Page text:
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Culinary-school classmates bring global flavors to the American market

“Everything I do in Culinary is connected intrinsically to Marketing."- Nevielle Panthaky

When Nevielle Panthaky, the VP of Culinary and Menu Development at Chipotle, arrived at the Culinary Institute of America (CIA), he wasn’t just new to the school; he was recently emigrated to the U.S. after a life of world exploration. Born in India, his family left their homeland when he was seven, and before he arrived at the CIA, he had lived in England, Africa and the Middle East. Maneet Chauhan, Chef/Owner of four restaurants in Nashville and a regular on several Food Network shows, was an upperclassman at the time, and took Panthaky under her wing to help support him as he found his footing in his new school and his new country.

NRN reunited the longtime friends for a frank conversation about what it means to innovate with global flavors and techniques for an American market.

MC: I still remember you arriving at school and thinking that we had to connect.

NP:  You were so kind to me when I got to CIA. You understood so much of my path. You were one of my early and important mentors when I arrived at CIA.

MC: And then you were at Tabla.

NP: Yes, I interned at Tabla which was run by Floyd Cardoz at the time, who was my second great mentor. My father had worked with him many years before and had trained him, so there was something poetic and serendipitous about that experience.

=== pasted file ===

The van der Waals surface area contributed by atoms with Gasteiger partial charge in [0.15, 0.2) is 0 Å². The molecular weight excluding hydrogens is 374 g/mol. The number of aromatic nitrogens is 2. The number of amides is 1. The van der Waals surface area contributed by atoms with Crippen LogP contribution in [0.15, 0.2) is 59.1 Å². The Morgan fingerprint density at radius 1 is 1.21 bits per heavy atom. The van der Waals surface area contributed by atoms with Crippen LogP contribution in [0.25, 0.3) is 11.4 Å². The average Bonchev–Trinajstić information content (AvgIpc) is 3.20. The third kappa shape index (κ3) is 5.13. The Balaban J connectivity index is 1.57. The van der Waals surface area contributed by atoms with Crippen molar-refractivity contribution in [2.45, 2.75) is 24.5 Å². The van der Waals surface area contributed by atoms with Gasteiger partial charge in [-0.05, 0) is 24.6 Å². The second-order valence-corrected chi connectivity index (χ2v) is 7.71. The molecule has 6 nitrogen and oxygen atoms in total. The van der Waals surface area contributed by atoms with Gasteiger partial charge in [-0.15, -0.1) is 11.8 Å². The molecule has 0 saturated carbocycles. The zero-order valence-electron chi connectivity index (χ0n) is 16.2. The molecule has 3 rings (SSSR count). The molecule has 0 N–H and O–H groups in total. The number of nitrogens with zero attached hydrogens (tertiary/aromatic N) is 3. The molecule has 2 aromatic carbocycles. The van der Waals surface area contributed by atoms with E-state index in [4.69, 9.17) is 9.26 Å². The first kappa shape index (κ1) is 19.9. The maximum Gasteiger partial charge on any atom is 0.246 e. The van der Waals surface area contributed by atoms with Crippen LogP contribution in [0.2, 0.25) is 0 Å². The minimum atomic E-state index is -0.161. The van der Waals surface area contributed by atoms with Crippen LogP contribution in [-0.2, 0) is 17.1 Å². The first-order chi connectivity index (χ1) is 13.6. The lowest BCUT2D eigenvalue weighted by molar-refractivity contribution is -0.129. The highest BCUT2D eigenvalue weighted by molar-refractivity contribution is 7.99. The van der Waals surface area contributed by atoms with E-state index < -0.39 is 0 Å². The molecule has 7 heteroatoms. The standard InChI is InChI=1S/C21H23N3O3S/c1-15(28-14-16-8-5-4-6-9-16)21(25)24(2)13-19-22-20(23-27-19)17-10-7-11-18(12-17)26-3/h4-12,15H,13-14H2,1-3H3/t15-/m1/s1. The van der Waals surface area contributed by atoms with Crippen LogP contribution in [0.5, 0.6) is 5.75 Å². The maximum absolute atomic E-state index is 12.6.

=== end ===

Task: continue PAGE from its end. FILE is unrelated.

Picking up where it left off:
MC: I knew from experience how hard an adjustment it could be. I did my undergrad in hotel management in India, and then I came here to go to the CIA, which was really an incredible wake-up call. I came from the best hotel administration school in India, top of my class, and then there is this dose of reality because I had the toughest time getting anybody to sponsor my paperwork.

NP:  That had to be hard.

MC: In hindsight, I think that was a really fortunate moment for me, because I had to take a job in an Indian restaurant, which was owned by my uncle and aunt. Before that, I had only trained to be a pastry chef. But, after that experience, I realized what a gross misconception the world had of Indian food, and I think that's where my entire journey shifted. That's where the choice was made to get more into savory as opposed to staying in baking and pastry.

NP: It is interesting what makes you find your path. For me, I made a conscientious effort with two small kids to make a jump into the corporate world about 12 years ago now, because I felt like the startups and other concepts I had been working in were not going to be right for my family life. I wanted to be present for my family.

MC: Was it a hard transition?

NP: There was a learning curve. But I am glad I made the shift. I think one of the best lessons I have been learning being on the corporate side is that I report into the marketing function. So, everything I do in Culinary is connected intrinsically to Marketing, which is fascinating. You get the ability to understand and think through what our C-level leaders are looking at in the business for today and tomorrow. That as much as the food is important, and the menu innovation is important — the context under which you develop those products, and how you build the story to grow the business, is something that is very inspiring.